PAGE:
of Poland in the event of German aggression. Germany invaded Poland on September
1, and two days later, Britain and France declared war on Germany. By September
10, the other members of the British Commonwealth of
Nations had made similar declarations.
CAMPAIGNS IN AFRICA
French and British staff conversations, which began in London
at the end of March 1939, included the broad outline of plans for conducting
joint operations in the Mediterranean. Later, in May and June, meetings between
British and French commanders in the Mediterranean and the Middle East were
held at Rabat, Aden, and Jerusalem.
With the outbreak of war between Germany and the Allies
on Sept. 3, 1939, Italy found herself in a difficult position. She had an
extensive African empire, consisting of the older colonies of Eritrea, Italian
Somaliland, and Libya and the more recently acquired Ethiopia. Even if her
Axis partner gained early successes in northern Europe, Italy's communications
with her African possessions would be cut except for the occasional ship or
aircraft which might make a hazardous journey. The British and French navies
dominated the Mediterranean with powerful fleets based on British naval bases
at Gibraltar, Malta, and Alexandria and on French bases at Toulon, Bizerte,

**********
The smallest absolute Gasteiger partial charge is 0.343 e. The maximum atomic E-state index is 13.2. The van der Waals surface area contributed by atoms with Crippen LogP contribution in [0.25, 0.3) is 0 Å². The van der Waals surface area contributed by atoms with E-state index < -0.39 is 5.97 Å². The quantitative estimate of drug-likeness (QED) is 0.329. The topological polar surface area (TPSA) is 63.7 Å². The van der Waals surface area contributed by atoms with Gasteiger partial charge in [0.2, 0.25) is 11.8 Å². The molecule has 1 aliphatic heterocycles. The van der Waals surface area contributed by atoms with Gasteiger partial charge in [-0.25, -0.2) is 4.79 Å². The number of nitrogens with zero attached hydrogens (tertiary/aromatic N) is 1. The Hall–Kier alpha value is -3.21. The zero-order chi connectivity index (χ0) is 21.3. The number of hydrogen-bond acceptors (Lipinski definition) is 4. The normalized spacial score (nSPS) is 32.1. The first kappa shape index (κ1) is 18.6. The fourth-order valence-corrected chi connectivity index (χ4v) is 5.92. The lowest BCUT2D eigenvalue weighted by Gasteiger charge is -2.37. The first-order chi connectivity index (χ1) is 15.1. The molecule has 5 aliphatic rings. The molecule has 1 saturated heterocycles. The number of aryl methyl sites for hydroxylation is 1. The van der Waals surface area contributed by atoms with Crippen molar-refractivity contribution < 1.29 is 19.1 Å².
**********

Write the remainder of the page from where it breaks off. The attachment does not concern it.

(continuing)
Algiers, and Oran. In Libya the Italian garrison was sandwiched between strong
French forces in French North Africa and considerable British forces in Egypt;
and Italy's other colonies were surrounded by potential enemies on all sides,
although the forces arrayed against her were not very formidable in the early
stages of the war. Under these conditions the Italian dictator, Benito Mussolini,
adopted the only practical course of remaining nominally neutral while giving
all possible support to Germany.
With Italy neutral and Germany without access to the area
(except for an occasional submarine that might slip through the narrow Strait
of Gibraltar), the Mediterranean theater remained inactive for the first nine
months of the war. During this period the Allies took steps to improve their
position and perfected their plans for joint action in the event of a hostile
Italy. In June 1939, Lt. Gen. (later Field Marshal) Sir Archibald Wavell (later
1st Earl Wavell) was appointed commander in chief of all British land forces
in the Middle East with headquarters in Cairo. The first contingents of Australian
and New Zealand troops arrived in Egypt to reinforce his command in February
On May 10, Winston Churchill became prime minister and minister
of defense, and on the same day, Hitler's armies invaded France, Belgium,
the Netherlands, and Luxembourg. German success was spectacular. By June 22,
France had signed an armistice with Germany, and hostilities had ended; the
British Expeditionary Force had withdrawn to the United Kingdom; and the northern
half of France and all of Belgium, the Netherlands, and Luxembourg became
German-occupied countries. Meanwhile, on June 10, Italy had declared war on
Great Britain and France (effective June 11). France also signed an armistice
with Italy, on June 24, and the British Commonwealth was then alone in arms
against Germany and Italy.
The effect of these events on the Mediterranean theater
was alarming from the British point of view. The authorities in French North